For the foregoing reasons, we will vacate the sentences imposed and will remand for resentencing consistent with this opinion.
The DEA's forensic chemist determined that one block contained 29.1 grams of cocaine and 976 grams of boric acid and that the other exhibit, comprising the two remaining blocks, contained 36.0 grams of cocaine and 2,000 grams of boric acid. A. 281-82
After oral argument, we ordered the government to produce the bricks for our inspection
Rodriguez gave his statement to a government special agent in Spanish. The statement was translated by an interpreter and taken down in a summary form
On cross-examination, the special agent admitted that he did not take down Rodriguez and Anderson's words exactly as they uttered them
Counsel for Anderson was concerned that a plea to the 3,000 gram amount alleged in the indictment would preclude the court from considering the actual amount of drugs involved at sentencing. Anderson wanted his sentence to reflect only the 65 grams of cocaine actually found in the packages
On the eve of trial De Los Santos and Rosado did enter guilty pleas to superseding indictments based on the original conspiracy charge. The government allowed the plea agreements to go forward in exchange for their cooperation at trial. The government also offered to make a motion at sentencing for a departure below both the applicable guideline range and mandatory minimum five year penalty if De Los Santos and Rosado provided substantial assistance at trial. See U.S.S.G. § 5K1.1
Counsel for Anderson requested this special interrogatory because Anderson steadfastly refused to acknowledge that the conspiracy involved more than 65.1 grams of cocaine and wanted a jury finding to that effect which would bind the trial court at sentencing. The government objected to using the special interrogatory on the ground that the sentencing court retained exclusive power to determine the drug quantities for purposes of calculating sentences on the conspiracy and possession counts
We believe the interrogatory was inappropriate in this case, as the determination of whether the boric acid and cocaine contents of the packages fit within the statutory and guideline definition of "mixture or substance" was a question of law for the court to decide for itself.
The sentencing court's reluctance to accept the probation department's recommendation at the joint Rodriguez and Anderson hearing apparently stemmed from a dearth of authority from this Court on the "mixture" question. However, the sentencing court subsequently found support for its determination in Chapman v. United States, --- U.S. ----, 111 S.Ct. 1919, 114 L.Ed.2d 524 (1991), discussed infra, which was decided after the sentencing of Rodriguez and Anderson but prior to the sentencing of Collazo-Martinez
21 U.S.C. § 841(b)(1(B) provides:
In the case of a violation of subsection (a) of this section involving--(ii) 500 grams or more of a mixture or substance containing a detectable amount of--(II) cocaine ... such person shall be sentenced to a term of imprisonment which may not be less than five years and not more than 40 years....
The definition section applicable to section 401, 21 U.S.C. § 841, also does not define the terms "mixture or substance."
The Court did not define the word "substance." Previously, we have held that hybrid drugs, such as tylenol mixed with codeine, are examples of substances containing a controlled substance under section 841. See e.g. United States v. Gurgiolo, 894 F.2d 56, 59 (3d Cir.1990). The term "substance" denotes a species of matter which has a definite chemical composition. Because, as we discuss infra, the contents of the packages do not form a species of matter which has a definite composition but appear to be two different materials placed in close proximity, we will limit our inquiry to whether the boric acid and cocaine in the packages constitute a "mixture."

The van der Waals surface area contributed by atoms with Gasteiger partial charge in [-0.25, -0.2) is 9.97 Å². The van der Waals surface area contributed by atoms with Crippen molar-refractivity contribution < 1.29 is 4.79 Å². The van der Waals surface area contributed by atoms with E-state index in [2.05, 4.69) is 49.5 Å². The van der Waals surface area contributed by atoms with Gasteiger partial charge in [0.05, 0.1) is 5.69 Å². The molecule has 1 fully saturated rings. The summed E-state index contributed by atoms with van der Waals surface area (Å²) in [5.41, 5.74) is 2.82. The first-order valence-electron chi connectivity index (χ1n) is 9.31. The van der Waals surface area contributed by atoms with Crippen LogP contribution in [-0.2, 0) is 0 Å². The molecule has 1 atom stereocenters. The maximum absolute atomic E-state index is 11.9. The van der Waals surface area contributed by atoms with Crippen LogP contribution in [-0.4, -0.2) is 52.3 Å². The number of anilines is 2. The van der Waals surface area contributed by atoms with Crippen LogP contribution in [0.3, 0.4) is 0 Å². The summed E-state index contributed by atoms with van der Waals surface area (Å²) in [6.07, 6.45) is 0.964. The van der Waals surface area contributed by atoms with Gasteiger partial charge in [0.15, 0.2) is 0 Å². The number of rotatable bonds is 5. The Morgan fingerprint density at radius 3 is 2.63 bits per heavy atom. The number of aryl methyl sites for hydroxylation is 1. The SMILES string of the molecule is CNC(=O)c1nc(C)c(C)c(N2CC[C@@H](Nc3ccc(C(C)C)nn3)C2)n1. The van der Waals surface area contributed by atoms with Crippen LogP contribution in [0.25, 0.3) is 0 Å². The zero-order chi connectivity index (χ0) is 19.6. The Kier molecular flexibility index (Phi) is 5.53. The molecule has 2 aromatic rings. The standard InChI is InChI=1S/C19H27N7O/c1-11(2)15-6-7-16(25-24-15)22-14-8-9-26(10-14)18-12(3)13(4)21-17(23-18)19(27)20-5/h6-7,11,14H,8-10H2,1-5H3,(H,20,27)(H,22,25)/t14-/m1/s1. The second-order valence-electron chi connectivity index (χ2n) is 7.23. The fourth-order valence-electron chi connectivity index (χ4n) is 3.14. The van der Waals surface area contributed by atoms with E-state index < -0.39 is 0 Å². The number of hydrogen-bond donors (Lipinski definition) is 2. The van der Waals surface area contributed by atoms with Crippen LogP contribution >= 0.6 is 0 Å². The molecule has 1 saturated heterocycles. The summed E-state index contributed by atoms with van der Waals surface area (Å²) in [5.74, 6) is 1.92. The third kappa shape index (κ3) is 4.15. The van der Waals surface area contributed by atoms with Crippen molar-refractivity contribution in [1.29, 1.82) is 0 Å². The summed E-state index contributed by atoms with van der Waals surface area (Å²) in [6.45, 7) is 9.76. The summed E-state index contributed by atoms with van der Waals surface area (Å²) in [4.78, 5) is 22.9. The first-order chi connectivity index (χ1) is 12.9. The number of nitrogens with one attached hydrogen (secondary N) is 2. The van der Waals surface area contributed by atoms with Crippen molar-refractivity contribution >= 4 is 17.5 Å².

We note that the real mixture present in this case is the 65.1 grams of cocaine itself. As noted above, this cocaine was cut or diluted. Yet its gross weight, despite the large amount of impurities, must be used to determine the offense level under Chapman
Texas Regional News, UPI, Oct. 26, 1988, available in LEXIS, Nexis Library, UPI File (four people who died within 18 hours of each other apparently fell victim to cocaine believed to have been mixed with boric acid)
The government supports its argument by reference to cases in which a drug dealer is arrested after delivering part of the total quantity he has promised to sell the purchaser. See, e.g., United States v. Buggs, 904 F.2d 1070, 1078 (7th Cir.1990) (and cases cited therein)
In view of our conclusion that only the 65 grams of cocaine in the three kilogram packages constitute the mixture to be considered in determining the sentences, defendant Collazo-Martinez will now apparently be sentenced under the provisions of 21 U.S.C. § 841(b)(1)(C) rather than § 841(b)(1)(B). If so, the 10 year mandatory minimum of § 841(b)(1)(B) will no longer apply. Collazo-Martinez's sentence will of course still be subject to enhancement under 21 U.S.C. § 851. See footnote 15
We have also considered the remaining issues raised by Collazo-Martinez: that the court erred in denying him a two level reduction for acceptance of responsibility and that the court erred in enhancing his sentence under 21 U.S.C. § 851. We find these grounds for appeal to be without merit and will affirm the sentences imposed insofar as these factors are concerned. Moreover, because we remand for resentencing, we need not consider Rodriguez's contention that the court erred by failing to state its reasons for imposing sentence within the determined range as required by 18 U.S.C. § 3553(c)